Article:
And update the Xen configuration:

# ...
extra = "/platform/i86xpv/kernel/unix - nowin -B bootpath=/xpvd/xdf@0:a -B console=xen -B zfs-bootfs=rpool/93"

Copy the kernel and the boot_archive to the dom0

First, mount the new boot environment:

$ pfexec beadm mount opensolaris-1 /mnt

Update the boot_archive (this is not strictly necessary, but it happened to me that pkg image-update didn’t do it).

$ pfexec bootadm update-archive -R /mnt

Copy the kernel/boot_archive by ssh’ing from the dom0 into the domU. Switch to the dom0 and copy:

# In your dom0
[jens@dom0]$ sudo mkdir -p /srv/xen/systems/opensolaris200811/opensolaris-1/platform/i86xpv/kernel
[jens@dom0]$ sudo mkdir -p /srv/xen/systems/opensolaris200811/opensolaris-1/platform/i86pc
[jens@dom0]$ sudo scp jens@ /srv/xen/systems/opensolaris200811/opensolaris-1/platform/i86xpv/kernel/.
[jens@dom0]$ sudo scp jens@ /srv/xen/systems/opensolaris200811/opensolaris-1/platform/i86pc/

Clean up your domU and reboot:

# in your Solaris domU
$ pfexec beadm unmount opensolaris-1
$ beadm list
BE Active Mountpoint Space Policy Created
-- ------ ---------- ----- ------ -------
opensolaris N / 5.14M static 2008-12-05 14:58
opensolaris-1 R - 2.56G static 2008-12-06 22:57
$ pfexec shutdown -i0 -g0 -y

Now restart the domU into the new boot environment.

Using the installation-CD as rescue CD

Sometimes you might want to use the installation CD as a rescue CD for your domU. The following tips might be of some value.

Access the rpool from the installation CD

If you do not have a populated /a then close the installer and do the following as root (or with pfexec):

$ zpool import -f rpool
$ zfs set mountpoint=/a rpool/ROOT/opensolaris
$ zfs mount rpool/ROOT/opensolaris

Find the pool-id of the boot-environment

When you update your boot environment, you must also update your Xen domain configuration. The zfs-bootfs kernel parameter must point to your active boot environment.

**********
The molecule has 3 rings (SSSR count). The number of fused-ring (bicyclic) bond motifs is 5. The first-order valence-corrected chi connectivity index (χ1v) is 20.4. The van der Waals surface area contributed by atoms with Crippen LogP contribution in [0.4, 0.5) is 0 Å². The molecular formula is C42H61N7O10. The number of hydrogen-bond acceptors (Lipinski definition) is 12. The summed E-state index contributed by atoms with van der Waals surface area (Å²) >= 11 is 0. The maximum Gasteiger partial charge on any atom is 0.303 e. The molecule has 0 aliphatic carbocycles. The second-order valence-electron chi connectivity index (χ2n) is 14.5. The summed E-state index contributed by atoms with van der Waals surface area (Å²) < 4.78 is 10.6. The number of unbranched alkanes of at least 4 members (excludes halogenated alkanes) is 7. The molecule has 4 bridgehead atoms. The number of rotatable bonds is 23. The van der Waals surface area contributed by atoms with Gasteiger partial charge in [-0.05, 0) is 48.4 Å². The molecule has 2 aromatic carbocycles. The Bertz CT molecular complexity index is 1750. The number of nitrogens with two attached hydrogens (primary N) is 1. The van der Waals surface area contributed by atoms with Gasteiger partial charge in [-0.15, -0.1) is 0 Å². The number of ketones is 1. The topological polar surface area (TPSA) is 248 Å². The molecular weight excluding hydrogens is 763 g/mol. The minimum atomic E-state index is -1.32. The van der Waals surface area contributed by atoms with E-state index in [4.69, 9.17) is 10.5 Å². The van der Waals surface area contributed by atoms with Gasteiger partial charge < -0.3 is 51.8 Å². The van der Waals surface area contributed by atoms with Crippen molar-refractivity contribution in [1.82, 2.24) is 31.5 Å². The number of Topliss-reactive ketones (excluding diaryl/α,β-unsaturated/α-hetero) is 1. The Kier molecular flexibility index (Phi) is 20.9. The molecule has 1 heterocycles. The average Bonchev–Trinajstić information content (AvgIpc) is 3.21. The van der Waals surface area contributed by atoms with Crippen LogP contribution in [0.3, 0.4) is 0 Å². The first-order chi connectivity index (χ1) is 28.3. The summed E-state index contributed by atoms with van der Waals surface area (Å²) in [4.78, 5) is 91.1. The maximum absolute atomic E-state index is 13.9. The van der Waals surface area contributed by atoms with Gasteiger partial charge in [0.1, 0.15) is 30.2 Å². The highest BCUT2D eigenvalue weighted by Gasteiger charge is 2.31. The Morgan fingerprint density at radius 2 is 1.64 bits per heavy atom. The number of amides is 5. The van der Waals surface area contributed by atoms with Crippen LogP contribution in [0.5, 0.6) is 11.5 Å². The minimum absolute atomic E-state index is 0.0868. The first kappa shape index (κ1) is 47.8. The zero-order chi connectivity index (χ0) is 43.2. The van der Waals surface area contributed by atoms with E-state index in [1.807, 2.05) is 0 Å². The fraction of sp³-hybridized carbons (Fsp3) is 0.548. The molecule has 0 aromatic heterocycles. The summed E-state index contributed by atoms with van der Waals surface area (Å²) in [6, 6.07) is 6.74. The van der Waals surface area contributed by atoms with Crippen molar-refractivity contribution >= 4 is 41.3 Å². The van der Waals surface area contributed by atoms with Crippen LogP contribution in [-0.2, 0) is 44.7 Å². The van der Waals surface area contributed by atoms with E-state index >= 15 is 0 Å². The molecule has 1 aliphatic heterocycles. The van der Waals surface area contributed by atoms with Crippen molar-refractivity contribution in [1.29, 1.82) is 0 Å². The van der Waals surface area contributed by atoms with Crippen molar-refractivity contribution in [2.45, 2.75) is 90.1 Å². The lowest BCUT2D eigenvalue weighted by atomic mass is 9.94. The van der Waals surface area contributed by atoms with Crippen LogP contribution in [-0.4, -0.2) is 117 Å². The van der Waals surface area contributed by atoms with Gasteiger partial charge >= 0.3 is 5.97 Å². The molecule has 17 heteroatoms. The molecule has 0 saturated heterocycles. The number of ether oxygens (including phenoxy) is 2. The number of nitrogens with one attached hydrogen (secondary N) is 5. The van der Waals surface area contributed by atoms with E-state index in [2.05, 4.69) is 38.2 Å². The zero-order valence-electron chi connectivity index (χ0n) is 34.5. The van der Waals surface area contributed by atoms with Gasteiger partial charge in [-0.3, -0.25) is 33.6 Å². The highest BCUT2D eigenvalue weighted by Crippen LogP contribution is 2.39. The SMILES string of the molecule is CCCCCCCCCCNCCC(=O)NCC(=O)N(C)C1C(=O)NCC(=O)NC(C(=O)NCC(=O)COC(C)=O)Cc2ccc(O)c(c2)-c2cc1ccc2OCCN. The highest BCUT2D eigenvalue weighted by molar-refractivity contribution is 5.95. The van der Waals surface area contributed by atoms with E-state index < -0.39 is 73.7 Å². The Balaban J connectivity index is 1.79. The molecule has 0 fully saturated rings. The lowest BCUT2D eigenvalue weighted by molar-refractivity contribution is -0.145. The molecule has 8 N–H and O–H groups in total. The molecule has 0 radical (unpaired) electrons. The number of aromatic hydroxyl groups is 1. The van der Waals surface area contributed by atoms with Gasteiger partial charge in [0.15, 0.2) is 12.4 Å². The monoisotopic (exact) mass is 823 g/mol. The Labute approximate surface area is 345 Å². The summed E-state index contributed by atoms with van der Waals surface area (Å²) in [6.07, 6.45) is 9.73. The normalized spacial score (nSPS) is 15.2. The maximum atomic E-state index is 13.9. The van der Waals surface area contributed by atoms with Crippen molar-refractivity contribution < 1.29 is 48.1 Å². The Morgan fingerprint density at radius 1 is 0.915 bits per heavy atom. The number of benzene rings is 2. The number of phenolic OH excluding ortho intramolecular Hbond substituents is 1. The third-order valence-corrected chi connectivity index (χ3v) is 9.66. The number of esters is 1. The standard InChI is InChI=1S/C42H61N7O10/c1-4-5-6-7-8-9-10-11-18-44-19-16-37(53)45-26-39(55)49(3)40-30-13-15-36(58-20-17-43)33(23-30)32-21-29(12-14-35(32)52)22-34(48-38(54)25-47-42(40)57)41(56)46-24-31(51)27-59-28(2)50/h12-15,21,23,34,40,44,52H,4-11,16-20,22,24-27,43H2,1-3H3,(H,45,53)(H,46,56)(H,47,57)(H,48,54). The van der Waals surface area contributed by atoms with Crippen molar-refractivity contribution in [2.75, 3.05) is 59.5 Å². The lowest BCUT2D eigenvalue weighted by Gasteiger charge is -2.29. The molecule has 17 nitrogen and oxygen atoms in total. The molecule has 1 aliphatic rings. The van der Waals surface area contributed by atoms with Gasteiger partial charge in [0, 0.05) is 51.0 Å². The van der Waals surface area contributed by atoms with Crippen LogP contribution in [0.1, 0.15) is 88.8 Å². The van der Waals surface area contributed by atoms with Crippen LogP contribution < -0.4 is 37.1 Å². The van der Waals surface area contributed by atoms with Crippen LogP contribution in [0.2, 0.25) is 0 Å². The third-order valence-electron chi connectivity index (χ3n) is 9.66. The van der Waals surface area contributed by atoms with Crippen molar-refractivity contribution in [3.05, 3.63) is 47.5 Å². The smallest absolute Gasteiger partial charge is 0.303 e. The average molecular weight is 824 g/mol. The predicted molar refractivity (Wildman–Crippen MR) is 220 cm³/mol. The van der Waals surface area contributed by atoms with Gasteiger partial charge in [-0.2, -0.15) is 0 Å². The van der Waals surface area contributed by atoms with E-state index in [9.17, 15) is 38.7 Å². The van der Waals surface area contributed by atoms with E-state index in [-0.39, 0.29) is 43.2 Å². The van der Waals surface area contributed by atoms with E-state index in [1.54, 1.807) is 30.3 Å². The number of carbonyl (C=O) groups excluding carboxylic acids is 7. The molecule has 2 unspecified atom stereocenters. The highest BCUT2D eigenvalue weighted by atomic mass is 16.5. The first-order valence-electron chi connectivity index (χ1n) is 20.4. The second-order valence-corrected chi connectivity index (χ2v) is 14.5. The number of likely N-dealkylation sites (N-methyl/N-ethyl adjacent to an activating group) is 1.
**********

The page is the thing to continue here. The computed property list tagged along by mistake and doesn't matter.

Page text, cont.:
Your ZFS-pools won’t be imported, when you boot from the installation CD. The following tips show you, how to find out the pool-id and using that, the ZFS-id for your Xen config.
Use zdb to scan your disc:

$ zdb -l /dev/dsk/c3d0s0 |grep pool_guid

Continue by dumping the ZFS-config, for details see above.

$ pfexec zdb -d -e 14025158204312238343


Everything, that did not fit into the text but might be helpful.

TCP connections not working

You might need to disable TCP-checksum offloading. To do so run

$ echo "set xnf:xnf_cksum_offload = 0" >>/etc/system

Do not forget to update your boot_archive afterwards (and to copy it to your dom0). The bug is filed in OpenSolaris with the id 6633784. According to the OpenSolaris issue-tracker this bug has been resolved with snv_81.

TCP stalls

When your downloads (esp. from the Internet) start good but at some point grind to a halt, it might be because of an endpoint that does not understand TCP - SAKCs. See here for a fix.

Slow network

The maximum sizes for a range of TCP buffers are not large enough for GBit-Ethernet. The following script sets the to more reasonable values.

# vim: set ft=sh :
# performance
# see
# see
ndd -set /dev/tcp tcp_xmit_hiwat 131072
ndd -set /dev/tcp tcp_recv_hiwat 131072